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Comment Re:Jailbreak == security vulnerability (Score 1) 69

Except this particular vulnerability has precisely nothing to do with jailbreaking. To the contrary, it's a flaw with Apple's own way for enterprise customers to install unapproved apps. They hate jailbreaking because it's a stepping stone to enabling piracy (thus slightly reducing app store revenue and causing app publishers to start breathing down their neck), a stepping stone to enabling non-carrier-sanctioned tethering (thus making carriers breathe down their neck), and other things that all either reduce Apple's profit or reduce someone else's profit, causing them to complain to Apple. It's basically the same reasons a game console manufacturer doesn't want people cracking their console.

Comment Re:Deja Vu (Score 1) 52

Onlive? Yep, they went under. Honestly, I think it's more of a business model issue. For example, there are plenty of free-to-play games on Steam, but when I tried Onlive they seemed to offer free demos of a few games but had basically no actual free games, probably because it would be far too difficult to actually monetize them. Considering most people who used it probably had doubts about its longevity, it's no surprise that people didn't really want to invest in Onlive. In order for concerns about latency to matter, you have to actually get to the point where people would otherwise use your service to begin with.

Right now, there isn't really a good streaming solution. The cloud-based ones all require you to repurchase your entire game library, and Steam in-home streaming only works across a LAN and most people aren't going to want to set up a VPN to get across that restriction. If there was a system that could just play games you already have on Steam, it would have a much higher chance of success.

Comment Re:How dare they! (Score 1) 166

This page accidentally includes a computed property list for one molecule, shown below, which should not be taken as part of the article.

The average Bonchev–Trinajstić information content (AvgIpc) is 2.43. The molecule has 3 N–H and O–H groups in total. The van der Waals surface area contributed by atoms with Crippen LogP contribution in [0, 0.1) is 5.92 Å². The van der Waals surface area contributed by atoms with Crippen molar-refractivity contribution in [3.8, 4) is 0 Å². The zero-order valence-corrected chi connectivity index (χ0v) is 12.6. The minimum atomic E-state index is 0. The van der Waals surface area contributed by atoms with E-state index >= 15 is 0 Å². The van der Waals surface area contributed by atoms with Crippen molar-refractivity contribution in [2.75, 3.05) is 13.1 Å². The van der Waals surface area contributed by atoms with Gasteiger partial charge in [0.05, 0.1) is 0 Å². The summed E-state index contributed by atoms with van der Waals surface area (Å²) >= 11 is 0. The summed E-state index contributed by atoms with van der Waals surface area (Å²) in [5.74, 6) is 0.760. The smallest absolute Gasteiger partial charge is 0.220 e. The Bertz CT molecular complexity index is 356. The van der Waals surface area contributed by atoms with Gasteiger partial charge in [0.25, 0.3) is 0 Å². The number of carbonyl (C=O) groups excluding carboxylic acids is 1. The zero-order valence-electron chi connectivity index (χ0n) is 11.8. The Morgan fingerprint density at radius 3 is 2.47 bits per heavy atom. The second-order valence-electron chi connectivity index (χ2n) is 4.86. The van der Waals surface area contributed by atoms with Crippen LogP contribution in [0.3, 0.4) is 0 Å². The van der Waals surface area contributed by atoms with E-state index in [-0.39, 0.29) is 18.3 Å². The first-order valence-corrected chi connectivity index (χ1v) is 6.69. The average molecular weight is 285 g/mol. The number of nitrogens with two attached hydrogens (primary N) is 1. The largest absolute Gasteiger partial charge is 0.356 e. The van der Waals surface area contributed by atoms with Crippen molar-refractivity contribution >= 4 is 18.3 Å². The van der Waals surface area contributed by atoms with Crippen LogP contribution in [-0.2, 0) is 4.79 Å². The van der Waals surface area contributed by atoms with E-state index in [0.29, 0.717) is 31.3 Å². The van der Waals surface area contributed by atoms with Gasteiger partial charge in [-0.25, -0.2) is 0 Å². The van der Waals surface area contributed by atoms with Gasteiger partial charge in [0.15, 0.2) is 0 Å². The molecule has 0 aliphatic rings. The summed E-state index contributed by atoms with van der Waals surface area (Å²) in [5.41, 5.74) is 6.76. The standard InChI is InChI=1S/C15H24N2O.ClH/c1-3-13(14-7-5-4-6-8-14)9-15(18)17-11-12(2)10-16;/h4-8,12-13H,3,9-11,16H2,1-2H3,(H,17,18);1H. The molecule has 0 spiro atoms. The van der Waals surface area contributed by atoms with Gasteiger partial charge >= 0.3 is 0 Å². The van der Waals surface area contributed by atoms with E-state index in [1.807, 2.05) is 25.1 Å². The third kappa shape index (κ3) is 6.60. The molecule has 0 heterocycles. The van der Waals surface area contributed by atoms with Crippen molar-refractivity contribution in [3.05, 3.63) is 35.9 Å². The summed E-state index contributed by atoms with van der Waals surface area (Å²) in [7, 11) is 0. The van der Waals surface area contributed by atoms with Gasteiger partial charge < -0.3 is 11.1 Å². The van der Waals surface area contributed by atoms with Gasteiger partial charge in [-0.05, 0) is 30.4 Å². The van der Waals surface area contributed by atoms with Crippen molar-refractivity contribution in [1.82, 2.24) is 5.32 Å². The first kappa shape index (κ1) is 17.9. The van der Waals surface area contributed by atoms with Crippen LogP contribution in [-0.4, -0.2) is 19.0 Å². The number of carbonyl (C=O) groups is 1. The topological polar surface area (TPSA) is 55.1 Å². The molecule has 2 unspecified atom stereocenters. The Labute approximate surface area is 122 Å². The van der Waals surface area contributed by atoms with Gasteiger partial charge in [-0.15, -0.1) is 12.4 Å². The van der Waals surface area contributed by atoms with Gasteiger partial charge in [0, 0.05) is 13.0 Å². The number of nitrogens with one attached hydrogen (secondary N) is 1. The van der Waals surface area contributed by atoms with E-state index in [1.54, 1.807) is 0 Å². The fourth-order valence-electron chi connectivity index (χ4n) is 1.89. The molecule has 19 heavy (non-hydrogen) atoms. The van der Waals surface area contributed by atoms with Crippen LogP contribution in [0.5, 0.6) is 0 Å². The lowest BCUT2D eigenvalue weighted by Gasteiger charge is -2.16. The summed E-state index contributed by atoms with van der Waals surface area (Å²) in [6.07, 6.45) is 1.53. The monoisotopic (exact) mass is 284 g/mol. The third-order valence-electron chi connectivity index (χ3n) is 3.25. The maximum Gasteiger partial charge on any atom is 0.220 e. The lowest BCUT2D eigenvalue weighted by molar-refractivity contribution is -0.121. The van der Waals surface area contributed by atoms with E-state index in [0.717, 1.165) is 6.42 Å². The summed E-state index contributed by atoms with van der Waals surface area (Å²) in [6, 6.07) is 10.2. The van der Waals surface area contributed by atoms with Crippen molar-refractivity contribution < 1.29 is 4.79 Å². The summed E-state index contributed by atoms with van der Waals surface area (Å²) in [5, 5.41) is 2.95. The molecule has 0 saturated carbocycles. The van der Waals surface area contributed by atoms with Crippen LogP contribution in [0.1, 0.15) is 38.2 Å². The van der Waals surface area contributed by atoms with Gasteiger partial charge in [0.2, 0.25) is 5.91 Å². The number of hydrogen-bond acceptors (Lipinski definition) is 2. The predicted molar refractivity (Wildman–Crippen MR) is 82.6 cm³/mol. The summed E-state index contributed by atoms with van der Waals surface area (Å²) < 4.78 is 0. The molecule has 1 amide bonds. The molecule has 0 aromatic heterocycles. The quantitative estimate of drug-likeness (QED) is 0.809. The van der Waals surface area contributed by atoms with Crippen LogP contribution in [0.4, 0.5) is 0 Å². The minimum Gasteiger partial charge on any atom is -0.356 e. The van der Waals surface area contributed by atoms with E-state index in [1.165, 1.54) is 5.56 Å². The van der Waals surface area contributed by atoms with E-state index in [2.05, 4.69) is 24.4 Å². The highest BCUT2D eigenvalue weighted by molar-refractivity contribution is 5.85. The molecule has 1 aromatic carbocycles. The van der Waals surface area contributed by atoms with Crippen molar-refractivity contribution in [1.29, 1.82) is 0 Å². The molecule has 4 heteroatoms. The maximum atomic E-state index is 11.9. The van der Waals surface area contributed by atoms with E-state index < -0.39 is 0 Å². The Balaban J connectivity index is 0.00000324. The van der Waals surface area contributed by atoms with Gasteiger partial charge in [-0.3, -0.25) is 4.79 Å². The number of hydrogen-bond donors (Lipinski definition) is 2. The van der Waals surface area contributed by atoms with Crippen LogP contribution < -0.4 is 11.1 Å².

Yes, god forbid drivers voluntarily sign up to be Uber drivers (and set their own hours) so that people can voluntarily ride in Uber vehicles. It's funny how when there's an article about the DMCA, /. is almost entirely against it, but then when there's idiotic and/or outdated taxi laws that hurt competition and worsen the quality and price of the product provided to the consumer, people are suddenly against the company that has the balls to stand up to it.

Comment Re:Comments Summarised (Score 2) 435

But if the original source machine has already picked which IPv6 source address to use then the firewall has to use the correct ISP (as, hopefully, packets with a spoofed source address will be blocked and return packets will come via a different route so the firewall will probably not like them either.)

No it doesn't. You can always NAT, in both v4 and v6, even if the original source address is a non-private IP. I have 2001:0:0:a::/64 from one ISP and 2001:0:0:b::/64 from another ISP, and I put my LAN clients on 2001:0:0:a::/64, I can still use NAT to change the source IP of packets being routed via ISP #2.

Comment Re:No need for code to detect an emissions test (Score 1) 618

It's explained in greater detail in someone else's comment above, but basically: they don't have to, because that code already exists to detect when the car is on a Dyno. You need that, for example, because if the front wheels are moving and the rear wheels aren't, it might mess with the traction control system. If I were them, I'd play it off as exactly that unless there's some kind of evidence otherwise.

Comment Re:Do over please (Score 1) 73

Here's how I understand it:
1. The malicious "images" are hosted on imgur.
2. They are posted to /r/4chan, a place on reddit, which I assume is a place to talk about 4chan but not connected to the site in any way.
3. The malicious code downloads a bunch of images from 8chan, effectively DDoSing it.
Yes, the summary is awful and contradicts itself a few times. It has nothing to do with 4chan from how I understand it.

Comment Re: Fiber (Score 1) 303

No it's not, those are the theoretical max speeds which you never actually get even in near-vacuum conditions. Not to mention it's shared among all devices on that frequency, so in an office with a lot of devices it can get congested. Especially if there are slower legacy devices, which will take up a larger chunk of air time to transmit/receive the same amount of data.

Comment Re:How to handle (Score 1) 361

There's probably some way you could apply a voltage to the outer shell such that it would have the same voltage as the inner shell, allowing you to drill without blowing it. It's unlikely that applying voltage to the outside would trigger the bomb, since ESD would be likely to set it off. Seeing as how he had to move the bomb around and moving around tends to generate some static, he would probably want to design the bomb to not be triggered by an outside voltage.
In addition, I'm assuming X-ray technology has gotten better now, so you might be able to see how the switches are wired so you could flip the one that would disarm it. You could also try to freeze the entire thing without actually putting liquid inside of it, but that could also be foiled by including a temperature sensor.

I'm always looking for a new idea that will be more productive than its cost. -- David Rockefeller